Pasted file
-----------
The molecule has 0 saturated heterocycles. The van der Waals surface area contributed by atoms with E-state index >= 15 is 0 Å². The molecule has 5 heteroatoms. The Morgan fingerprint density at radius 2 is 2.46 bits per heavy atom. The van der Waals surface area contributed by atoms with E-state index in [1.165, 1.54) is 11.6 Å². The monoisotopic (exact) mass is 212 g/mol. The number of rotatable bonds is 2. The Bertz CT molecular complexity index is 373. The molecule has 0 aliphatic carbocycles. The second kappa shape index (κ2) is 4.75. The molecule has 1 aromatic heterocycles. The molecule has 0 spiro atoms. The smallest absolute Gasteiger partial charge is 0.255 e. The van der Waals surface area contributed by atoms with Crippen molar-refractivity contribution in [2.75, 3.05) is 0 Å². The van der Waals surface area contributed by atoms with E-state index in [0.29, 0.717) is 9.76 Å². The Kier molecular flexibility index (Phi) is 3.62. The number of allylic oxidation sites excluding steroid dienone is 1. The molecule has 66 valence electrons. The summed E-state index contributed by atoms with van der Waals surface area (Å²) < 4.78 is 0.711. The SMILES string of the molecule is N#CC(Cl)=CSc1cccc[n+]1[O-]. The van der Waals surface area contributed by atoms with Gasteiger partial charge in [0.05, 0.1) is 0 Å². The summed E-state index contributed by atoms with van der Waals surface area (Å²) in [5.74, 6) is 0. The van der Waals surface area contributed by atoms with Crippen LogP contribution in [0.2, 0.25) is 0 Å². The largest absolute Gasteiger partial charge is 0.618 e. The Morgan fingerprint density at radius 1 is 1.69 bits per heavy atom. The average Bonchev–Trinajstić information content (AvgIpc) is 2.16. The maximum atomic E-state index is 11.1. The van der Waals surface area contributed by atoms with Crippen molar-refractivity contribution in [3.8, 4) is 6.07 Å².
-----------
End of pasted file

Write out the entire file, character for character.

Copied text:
The molecule has 0 saturated heterocycles. The van der Waals surface area contributed by atoms with E-state index >= 15 is 0 Å². The molecule has 5 heteroatoms. The Morgan fingerprint density at radius 2 is 2.46 bits per heavy atom. The van der Waals surface area contributed by atoms with E-state index in [1.165, 1.54) is 11.6 Å². The monoisotopic (exact) mass is 212 g/mol. The number of rotatable bonds is 2. The Bertz CT molecular complexity index is 373. The molecule has 0 aliphatic carbocycles. The second kappa shape index (κ2) is 4.75. The molecule has 1 aromatic heterocycles. The molecule has 0 spiro atoms. The smallest absolute Gasteiger partial charge is 0.255 e. The van der Waals surface area contributed by atoms with Crippen molar-refractivity contribution in [2.75, 3.05) is 0 Å². The van der Waals surface area contributed by atoms with E-state index in [0.29, 0.717) is 9.76 Å². The Kier molecular flexibility index (Phi) is 3.62. The number of allylic oxidation sites excluding steroid dienone is 1. The molecule has 66 valence electrons. The summed E-state index contributed by atoms with van der Waals surface area (Å²) < 4.78 is 0.711. The SMILES string of the molecule is N#CC(Cl)=CSc1cccc[n+]1[O-]. The van der Waals surface area contributed by atoms with Gasteiger partial charge in [0.05, 0.1) is 0 Å². The summed E-state index contributed by atoms with van der Waals surface area (Å²) in [5.74, 6) is 0. The van der Waals surface area contributed by atoms with Crippen LogP contribution in [0.2, 0.25) is 0 Å². The largest absolute Gasteiger partial charge is 0.618 e. The Morgan fingerprint density at radius 1 is 1.69 bits per heavy atom. The average Bonchev–Trinajstić information content (AvgIpc) is 2.16. The maximum atomic E-state index is 11.1. The van der Waals surface area contributed by atoms with Crippen molar-refractivity contribution in [3.8, 4) is 6.07 Å².